Tjarlirli Rockhole - 91.4cm x 55.9cm

Artist: Tjawina Porter

Size: 91.4cm x 55.9cm

Medium: Acrylic on canvas

Tjawina Porter was born circa 1931 and grew up in the desert near Yumara where she lived the traditional nomadic lifestyle with her family. After the death of her father, her family moved to the then newly established government settlement of Papunya. Tjawina now lives in Tjukurla, a remote indigenous community in the WesternDesert of Australia which is close to her birth place.
Tjawina is a skilled craftsperson, and was well known for her skills as a traditional basket weaver and carver of punu before becoming recognized for her exceptional painting skills.
Her artworks represent the traditional homelands associated with her people's ancestral heritage. The iconography depicts sand dunes known as 'tali' and rock escarpments known as 'puli', as well as waterholes and food sources. Her designs are often used in body art during traditional corroborees. The artworks depict the physical markings that the ancient ancestors have provided to give evidence of their times during the time of creation. Tjawina's artworks are rich in symbolism and fine detail, with brushwork and dots travelling steadily across the canvas to reveal the undulating forms of her country. Her extensive cultural and topographical knowledge are evident in her paintings, which evoke the movement and energy of desert landscapes. In the years that Tjawina has been painting she has gained worldwide recognition, participating in many national and international group exhibitions. Her works are represented in private and public collections in Australia and overseas.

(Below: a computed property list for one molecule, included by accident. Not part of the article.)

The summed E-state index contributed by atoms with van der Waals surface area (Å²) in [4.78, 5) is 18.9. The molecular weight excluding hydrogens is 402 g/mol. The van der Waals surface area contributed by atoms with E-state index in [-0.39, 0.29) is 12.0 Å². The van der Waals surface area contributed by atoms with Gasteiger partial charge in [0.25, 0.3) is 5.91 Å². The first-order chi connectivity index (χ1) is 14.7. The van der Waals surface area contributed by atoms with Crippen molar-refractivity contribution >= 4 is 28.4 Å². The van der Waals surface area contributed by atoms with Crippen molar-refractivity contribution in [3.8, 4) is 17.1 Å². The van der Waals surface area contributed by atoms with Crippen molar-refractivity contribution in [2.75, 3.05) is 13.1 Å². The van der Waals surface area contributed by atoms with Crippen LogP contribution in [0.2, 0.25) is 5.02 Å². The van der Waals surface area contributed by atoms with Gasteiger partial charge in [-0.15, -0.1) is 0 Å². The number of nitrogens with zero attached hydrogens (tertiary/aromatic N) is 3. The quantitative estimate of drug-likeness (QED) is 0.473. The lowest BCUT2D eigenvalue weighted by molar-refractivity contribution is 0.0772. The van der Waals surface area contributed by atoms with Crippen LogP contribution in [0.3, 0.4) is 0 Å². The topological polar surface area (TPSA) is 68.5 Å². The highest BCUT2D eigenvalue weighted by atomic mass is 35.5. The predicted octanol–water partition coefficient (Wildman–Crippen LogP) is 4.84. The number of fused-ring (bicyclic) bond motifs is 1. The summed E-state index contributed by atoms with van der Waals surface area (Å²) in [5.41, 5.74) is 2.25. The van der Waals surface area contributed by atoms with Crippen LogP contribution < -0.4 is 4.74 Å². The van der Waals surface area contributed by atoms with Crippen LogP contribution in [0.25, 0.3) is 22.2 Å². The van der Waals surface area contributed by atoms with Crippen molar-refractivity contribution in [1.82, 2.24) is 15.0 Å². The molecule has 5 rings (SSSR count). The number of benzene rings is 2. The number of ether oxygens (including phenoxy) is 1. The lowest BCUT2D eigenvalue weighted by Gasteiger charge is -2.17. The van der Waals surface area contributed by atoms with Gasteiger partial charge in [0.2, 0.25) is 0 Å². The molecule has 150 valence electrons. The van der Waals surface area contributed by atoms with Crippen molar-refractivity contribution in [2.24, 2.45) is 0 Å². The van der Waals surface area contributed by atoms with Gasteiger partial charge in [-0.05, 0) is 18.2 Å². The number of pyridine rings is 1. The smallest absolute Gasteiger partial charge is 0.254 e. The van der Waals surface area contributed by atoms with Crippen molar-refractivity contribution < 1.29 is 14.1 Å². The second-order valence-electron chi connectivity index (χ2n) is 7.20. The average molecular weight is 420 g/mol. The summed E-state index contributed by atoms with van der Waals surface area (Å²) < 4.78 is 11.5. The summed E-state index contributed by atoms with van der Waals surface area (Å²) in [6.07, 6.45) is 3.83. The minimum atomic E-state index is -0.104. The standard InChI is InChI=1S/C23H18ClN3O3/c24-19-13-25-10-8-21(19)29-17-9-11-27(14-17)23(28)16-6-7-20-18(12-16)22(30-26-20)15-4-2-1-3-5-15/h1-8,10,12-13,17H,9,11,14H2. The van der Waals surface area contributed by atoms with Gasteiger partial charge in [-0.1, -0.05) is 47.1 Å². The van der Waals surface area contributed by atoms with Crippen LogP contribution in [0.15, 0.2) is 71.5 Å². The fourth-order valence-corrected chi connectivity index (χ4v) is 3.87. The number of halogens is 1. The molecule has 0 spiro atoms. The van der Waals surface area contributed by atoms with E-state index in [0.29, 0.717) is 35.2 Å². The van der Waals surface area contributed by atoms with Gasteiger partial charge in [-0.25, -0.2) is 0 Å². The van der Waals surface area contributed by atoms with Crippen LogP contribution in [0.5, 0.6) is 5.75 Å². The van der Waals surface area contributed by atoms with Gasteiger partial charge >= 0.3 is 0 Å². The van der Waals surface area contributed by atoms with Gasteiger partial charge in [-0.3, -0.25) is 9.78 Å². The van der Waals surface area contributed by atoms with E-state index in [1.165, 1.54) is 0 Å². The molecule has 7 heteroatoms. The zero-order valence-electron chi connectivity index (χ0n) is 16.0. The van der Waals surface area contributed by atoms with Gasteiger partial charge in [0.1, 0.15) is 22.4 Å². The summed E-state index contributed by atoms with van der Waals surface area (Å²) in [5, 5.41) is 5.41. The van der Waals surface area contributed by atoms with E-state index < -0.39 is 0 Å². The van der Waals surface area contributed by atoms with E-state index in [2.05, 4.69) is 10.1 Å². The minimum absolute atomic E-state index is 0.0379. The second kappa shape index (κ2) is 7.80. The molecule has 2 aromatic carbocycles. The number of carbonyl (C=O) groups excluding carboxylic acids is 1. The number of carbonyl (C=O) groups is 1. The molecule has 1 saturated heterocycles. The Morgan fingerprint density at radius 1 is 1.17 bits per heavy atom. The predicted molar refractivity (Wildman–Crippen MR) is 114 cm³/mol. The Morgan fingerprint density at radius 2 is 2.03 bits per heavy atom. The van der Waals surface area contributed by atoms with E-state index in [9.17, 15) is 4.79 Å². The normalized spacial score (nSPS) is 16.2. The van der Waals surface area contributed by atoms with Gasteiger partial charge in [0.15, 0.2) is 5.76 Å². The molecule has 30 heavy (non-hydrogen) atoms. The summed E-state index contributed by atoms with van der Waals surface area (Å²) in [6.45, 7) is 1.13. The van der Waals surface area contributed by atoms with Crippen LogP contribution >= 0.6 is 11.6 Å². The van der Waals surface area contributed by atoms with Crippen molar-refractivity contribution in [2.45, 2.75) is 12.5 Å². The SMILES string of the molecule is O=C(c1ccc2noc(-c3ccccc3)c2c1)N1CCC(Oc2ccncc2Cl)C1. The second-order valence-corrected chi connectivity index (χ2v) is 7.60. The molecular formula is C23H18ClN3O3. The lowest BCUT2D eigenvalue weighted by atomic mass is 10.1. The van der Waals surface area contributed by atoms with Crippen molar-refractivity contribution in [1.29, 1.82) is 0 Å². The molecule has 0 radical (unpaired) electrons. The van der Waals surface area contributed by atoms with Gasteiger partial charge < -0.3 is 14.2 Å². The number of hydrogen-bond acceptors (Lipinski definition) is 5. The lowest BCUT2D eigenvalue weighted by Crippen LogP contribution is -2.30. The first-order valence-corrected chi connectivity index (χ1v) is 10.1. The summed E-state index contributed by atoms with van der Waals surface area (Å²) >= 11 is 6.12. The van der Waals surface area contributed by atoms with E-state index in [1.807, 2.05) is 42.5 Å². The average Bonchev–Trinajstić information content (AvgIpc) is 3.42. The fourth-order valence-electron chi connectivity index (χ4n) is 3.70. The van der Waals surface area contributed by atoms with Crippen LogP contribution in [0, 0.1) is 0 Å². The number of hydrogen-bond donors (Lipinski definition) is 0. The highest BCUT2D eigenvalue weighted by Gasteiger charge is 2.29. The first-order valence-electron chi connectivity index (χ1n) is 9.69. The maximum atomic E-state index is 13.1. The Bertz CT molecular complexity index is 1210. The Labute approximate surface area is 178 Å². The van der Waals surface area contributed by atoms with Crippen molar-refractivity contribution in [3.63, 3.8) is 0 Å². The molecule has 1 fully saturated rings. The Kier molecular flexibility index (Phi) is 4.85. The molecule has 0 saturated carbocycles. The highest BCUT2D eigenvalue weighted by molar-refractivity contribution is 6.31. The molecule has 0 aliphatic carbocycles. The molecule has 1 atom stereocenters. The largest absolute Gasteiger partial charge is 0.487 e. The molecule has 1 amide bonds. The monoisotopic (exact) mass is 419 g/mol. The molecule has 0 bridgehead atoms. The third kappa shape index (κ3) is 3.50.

Story from the certificate of authenticity:
Tjarlirli Rockhole. Two women are at the Tjarlirli rock hole near Tjukurla. They are cooking up the bush tucker they have collected and have been digging for water. Their campsite is depicted with the wiltchya (shelter) and the fire. The nimpara (skirt worn by women in the early days spun from human hair and conditioned with animal fat and ochres) is depicted as are the sandhills that dominate the landscape. This is Tjawina's country, where her mother and grandmother lived a traditional nomadic life. The painting is based on the designs used in women's ceremonies in the region, and have been passed down from generation to generation.




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